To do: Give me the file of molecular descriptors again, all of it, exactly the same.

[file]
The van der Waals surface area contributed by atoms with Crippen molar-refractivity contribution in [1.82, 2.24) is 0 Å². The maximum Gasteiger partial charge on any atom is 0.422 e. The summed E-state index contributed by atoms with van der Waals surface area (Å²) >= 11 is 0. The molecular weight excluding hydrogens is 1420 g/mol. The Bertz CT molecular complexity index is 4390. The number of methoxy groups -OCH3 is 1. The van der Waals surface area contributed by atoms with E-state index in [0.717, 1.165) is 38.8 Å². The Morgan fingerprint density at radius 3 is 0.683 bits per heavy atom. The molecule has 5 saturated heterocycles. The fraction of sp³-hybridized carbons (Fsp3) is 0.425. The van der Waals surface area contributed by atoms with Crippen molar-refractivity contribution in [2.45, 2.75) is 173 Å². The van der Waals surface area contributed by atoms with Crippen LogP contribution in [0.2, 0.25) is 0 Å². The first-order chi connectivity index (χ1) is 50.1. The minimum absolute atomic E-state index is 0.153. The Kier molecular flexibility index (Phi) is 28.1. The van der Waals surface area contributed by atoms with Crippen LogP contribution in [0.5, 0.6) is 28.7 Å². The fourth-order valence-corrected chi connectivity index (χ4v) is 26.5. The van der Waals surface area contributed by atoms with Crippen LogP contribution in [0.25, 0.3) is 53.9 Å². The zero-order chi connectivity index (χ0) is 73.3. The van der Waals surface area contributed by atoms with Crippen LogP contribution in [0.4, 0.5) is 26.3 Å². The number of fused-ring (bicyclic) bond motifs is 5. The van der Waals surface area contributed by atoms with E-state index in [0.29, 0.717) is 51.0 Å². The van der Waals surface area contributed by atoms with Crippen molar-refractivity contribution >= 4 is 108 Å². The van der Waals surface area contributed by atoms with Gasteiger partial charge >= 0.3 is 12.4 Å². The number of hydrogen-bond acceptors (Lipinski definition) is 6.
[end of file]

The van der Waals surface area contributed by atoms with Crippen molar-refractivity contribution in [1.82, 2.24) is 0 Å². The maximum Gasteiger partial charge on any atom is 0.422 e. The summed E-state index contributed by atoms with van der Waals surface area (Å²) >= 11 is 0. The molecular weight excluding hydrogens is 1420 g/mol. The Bertz CT molecular complexity index is 4390. The number of methoxy groups -OCH3 is 1. The van der Waals surface area contributed by atoms with E-state index in [0.717, 1.165) is 38.8 Å². The Morgan fingerprint density at radius 3 is 0.683 bits per heavy atom. The molecule has 5 saturated heterocycles. The fraction of sp³-hybridized carbons (Fsp3) is 0.425. The van der Waals surface area contributed by atoms with Crippen molar-refractivity contribution in [2.45, 2.75) is 173 Å². The van der Waals surface area contributed by atoms with Crippen LogP contribution in [0.2, 0.25) is 0 Å². The first-order chi connectivity index (χ1) is 50.1. The minimum absolute atomic E-state index is 0.153. The Kier molecular flexibility index (Phi) is 28.1. The van der Waals surface area contributed by atoms with Crippen LogP contribution in [0.5, 0.6) is 28.7 Å². The fourth-order valence-corrected chi connectivity index (χ4v) is 26.5. The van der Waals surface area contributed by atoms with Crippen LogP contribution in [0.25, 0.3) is 53.9 Å². The zero-order chi connectivity index (χ0) is 73.3. The van der Waals surface area contributed by atoms with Crippen LogP contribution in [0.4, 0.5) is 26.3 Å². The number of fused-ring (bicyclic) bond motifs is 5. The van der Waals surface area contributed by atoms with E-state index in [0.29, 0.717) is 51.0 Å². The van der Waals surface area contributed by atoms with Crippen molar-refractivity contribution >= 4 is 108 Å². The van der Waals surface area contributed by atoms with Gasteiger partial charge >= 0.3 is 12.4 Å². The number of hydrogen-bond acceptors (Lipinski definition) is 6.